• Accident insurance: Accidental coverage is a type of casualty insurance and protects an individual against out-of-pocket expenses arising to the insured in the event of an accident or physical injury.
  • Travel insurance: Travel insurance covers financial liability if any when the insured is traveling within or beyond the boundaries of the country. The scope of coverage of this type of policy extends to loss of baggage, loss of passport, losses arising due to hijacking, medical emergencies during travel, and delayed flights.
  • Disaster insurance: Disaster insurance covers losses arising to the insured due to multiple perils, such as extreme weather conditions as well as losses arising due to natural disasters, such as floods and earthquakes.
  • Commercial line insurance: Such insurance policies provide coverage to business entities against losses arising due to moral hazards as well as any unforeseen events that disrupt the business operations. Property insurance, marine insurance, liability insurance, and employee benefits insurance are some examples of such insurance. Out of these, liability insurance can be further categorized into third-party liability insurance, public liability insurance, product liability insurance, and professional liability insurance.
The image shows the general insurance products available. These are motor insurance, homeowners insurance, health insurance, accidental insurance, travel insurance, disaster insurance and commercial line insurance.
Types of General Insurance Products

Context and Applications

This topic is significant in the professional exams for both undergraduate courses & postgraduate courses and competitive exams, especially for:

  • Masters of Business Administration (Finance)
  • Bachelors of Business Administration (Finance)
  • Bachelor of Commerce
  • LOMA Certification

Practice Problems

Question 1: Identify the category Health insurance falls into.

(a) Life insurance

(b) Liability insurance

(c) General insurance

(d) Homeowners insurance

Answer: (c)

Explanation: Health insurance covers the expenses for hospitalization, checkup, outpatient treatment, etc., and is a non-life or general insurance product.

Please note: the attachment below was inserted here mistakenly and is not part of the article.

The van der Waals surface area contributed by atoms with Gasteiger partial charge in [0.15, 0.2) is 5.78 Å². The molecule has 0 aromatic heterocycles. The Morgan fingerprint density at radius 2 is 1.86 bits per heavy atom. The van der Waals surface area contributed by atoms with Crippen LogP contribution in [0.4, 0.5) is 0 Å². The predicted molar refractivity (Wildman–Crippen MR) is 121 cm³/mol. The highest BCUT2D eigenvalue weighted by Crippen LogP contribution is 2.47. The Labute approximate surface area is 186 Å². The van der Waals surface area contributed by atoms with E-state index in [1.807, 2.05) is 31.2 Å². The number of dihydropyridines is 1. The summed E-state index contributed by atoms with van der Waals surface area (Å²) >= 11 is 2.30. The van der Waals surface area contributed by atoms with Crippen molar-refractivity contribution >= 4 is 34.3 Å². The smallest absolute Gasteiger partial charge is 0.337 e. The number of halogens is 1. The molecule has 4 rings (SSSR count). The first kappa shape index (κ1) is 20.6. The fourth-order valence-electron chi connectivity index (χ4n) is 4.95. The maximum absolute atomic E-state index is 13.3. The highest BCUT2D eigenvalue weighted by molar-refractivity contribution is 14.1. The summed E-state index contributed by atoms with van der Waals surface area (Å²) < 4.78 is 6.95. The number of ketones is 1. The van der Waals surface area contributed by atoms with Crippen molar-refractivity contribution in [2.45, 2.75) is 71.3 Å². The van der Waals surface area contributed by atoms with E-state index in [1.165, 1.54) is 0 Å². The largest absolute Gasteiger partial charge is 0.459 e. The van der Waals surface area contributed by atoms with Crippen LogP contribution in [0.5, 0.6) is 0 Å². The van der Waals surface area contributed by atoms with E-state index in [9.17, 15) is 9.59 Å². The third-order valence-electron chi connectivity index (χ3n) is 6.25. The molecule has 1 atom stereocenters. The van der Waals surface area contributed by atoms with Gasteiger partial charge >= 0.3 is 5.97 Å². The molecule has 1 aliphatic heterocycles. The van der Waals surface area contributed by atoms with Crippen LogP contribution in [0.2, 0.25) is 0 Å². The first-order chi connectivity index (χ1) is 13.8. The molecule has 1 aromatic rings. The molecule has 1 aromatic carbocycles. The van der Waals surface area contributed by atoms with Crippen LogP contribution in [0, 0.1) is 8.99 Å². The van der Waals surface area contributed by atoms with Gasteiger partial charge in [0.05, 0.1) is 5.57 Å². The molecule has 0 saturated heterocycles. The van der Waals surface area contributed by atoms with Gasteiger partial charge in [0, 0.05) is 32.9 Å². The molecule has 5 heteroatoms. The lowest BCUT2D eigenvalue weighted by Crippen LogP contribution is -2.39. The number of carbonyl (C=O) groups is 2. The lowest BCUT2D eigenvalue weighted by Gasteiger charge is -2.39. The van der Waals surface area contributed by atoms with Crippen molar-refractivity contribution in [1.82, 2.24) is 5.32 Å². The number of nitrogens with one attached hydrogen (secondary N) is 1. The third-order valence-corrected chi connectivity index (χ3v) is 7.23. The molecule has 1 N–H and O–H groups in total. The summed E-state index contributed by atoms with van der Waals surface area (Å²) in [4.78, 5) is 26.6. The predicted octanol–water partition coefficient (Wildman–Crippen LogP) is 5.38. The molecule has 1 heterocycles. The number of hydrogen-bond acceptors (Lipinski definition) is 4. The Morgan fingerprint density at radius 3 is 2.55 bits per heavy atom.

Question 2: Identify the amount of claim if the insured has insurance coverage from more than one insurer for the same type of risk against the same asset.

(a) Higher than the insured value

(b) Equally from both the insurers

(c) Proportionately from both insurers, but not exceeding the quantum of actual losses incurred

(d) No claim

Answer: (c)

Explanation: The insurer is liable to reimburse the insured, an amount equal to the actual value of loss incurred. If the insured has insurance coverage from more than one insurer for the same asset, all the insurers will reimburse the amount of loss to the insured.

Question 3: Identify the category of insurance that Marine insurance falls into.

(a) Disaster insurance

(b) Commercial line insurance

(c) Liability insurance

(d) Life Insurance

Answer: (b)

Explanation: Commercial line insurance provides insurance coverage to businesses for covering any loss arising due to business risks. Marine line insurance falls into commercial line insurance as this product is not available for retail customers. It is available only for corporate clients.

Question 4: Identify the principle that disclosure of relevant information relates to.

(a) Proximate Cause

(b) Subrogation

(c) Contribution

(d) Good faith.

Answer: (d)

Explanation: The principle of utmost good faith states that the insured and the insurer should maintain transparency with each other. This means that both of them should share all the relevant information.

Question 5: Identify the type of share that participating insurance participates in.

(a) Profits of the insurer

(b) Loss of the insured

(c) Loss of the insurer

(d) Profits of the insured.

Answer: (a)

Explanation: The name itself suggests that participating insurance is participatory in nature. The participating insurance holders are eligible to participate in the insurance company's profits.

Common Mistakes

Students often mistake health insurance to be a part of life insurance contracts. Life insurance contracts cover any losses arising due to the individual's loss of life. This is why life insurance policies mandate the contract to have the nominee's name in the insurance policy. In the event of the insured's death, the policy benefits are given to the nominee. On the other hand, health insurance covers only the losses arising due to various illnesses and hospitalization. It does not have any death benefits for the insured.

While studying this topic, it is important to read the following topics to get a better knowledge:

  • Liability insurance
  • Insurance operations
  • Insurance administration
  • Marketing of insurance products